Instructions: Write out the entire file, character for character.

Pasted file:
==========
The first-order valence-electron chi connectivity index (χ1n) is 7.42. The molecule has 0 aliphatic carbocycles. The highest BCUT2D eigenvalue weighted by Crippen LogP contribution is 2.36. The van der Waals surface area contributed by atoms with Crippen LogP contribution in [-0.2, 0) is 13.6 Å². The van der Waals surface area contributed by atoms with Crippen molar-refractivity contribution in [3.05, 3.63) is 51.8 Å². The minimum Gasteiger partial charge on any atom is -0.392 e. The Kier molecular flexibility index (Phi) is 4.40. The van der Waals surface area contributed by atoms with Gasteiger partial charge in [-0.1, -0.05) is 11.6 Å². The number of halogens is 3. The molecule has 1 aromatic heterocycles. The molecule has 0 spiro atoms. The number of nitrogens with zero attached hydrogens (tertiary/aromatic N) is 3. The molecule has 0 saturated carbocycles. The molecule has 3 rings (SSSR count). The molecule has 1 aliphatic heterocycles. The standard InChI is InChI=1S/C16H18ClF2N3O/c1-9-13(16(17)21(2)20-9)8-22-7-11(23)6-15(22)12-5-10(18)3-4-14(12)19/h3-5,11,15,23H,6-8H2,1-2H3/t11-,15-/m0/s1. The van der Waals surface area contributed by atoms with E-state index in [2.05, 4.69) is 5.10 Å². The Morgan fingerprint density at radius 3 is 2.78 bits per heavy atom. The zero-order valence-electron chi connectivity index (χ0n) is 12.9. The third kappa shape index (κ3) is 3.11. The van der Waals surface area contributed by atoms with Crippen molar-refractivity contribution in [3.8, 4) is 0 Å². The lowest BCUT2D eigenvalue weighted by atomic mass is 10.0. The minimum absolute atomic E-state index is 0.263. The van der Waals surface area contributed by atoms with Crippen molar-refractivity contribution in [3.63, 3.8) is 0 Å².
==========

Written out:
The first-order valence-electron chi connectivity index (χ1n) is 7.42. The molecule has 0 aliphatic carbocycles. The highest BCUT2D eigenvalue weighted by Crippen LogP contribution is 2.36. The van der Waals surface area contributed by atoms with Crippen LogP contribution in [-0.2, 0) is 13.6 Å². The van der Waals surface area contributed by atoms with Crippen molar-refractivity contribution in [3.05, 3.63) is 51.8 Å². The minimum Gasteiger partial charge on any atom is -0.392 e. The Kier molecular flexibility index (Phi) is 4.40. The van der Waals surface area contributed by atoms with Gasteiger partial charge in [-0.1, -0.05) is 11.6 Å². The number of halogens is 3. The molecule has 1 aromatic heterocycles. The molecule has 0 spiro atoms. The number of nitrogens with zero attached hydrogens (tertiary/aromatic N) is 3. The molecule has 0 saturated carbocycles. The molecule has 3 rings (SSSR count). The molecule has 1 aliphatic heterocycles. The standard InChI is InChI=1S/C16H18ClF2N3O/c1-9-13(16(17)21(2)20-9)8-22-7-11(23)6-15(22)12-5-10(18)3-4-14(12)19/h3-5,11,15,23H,6-8H2,1-2H3/t11-,15-/m0/s1. The van der Waals surface area contributed by atoms with E-state index in [2.05, 4.69) is 5.10 Å². The Morgan fingerprint density at radius 3 is 2.78 bits per heavy atom. The zero-order valence-electron chi connectivity index (χ0n) is 12.9. The third kappa shape index (κ3) is 3.11. The van der Waals surface area contributed by atoms with Crippen molar-refractivity contribution in [3.8, 4) is 0 Å². The lowest BCUT2D eigenvalue weighted by atomic mass is 10.0. The minimum absolute atomic E-state index is 0.263. The van der Waals surface area contributed by atoms with Crippen molar-refractivity contribution in [3.63, 3.8) is 0 Å².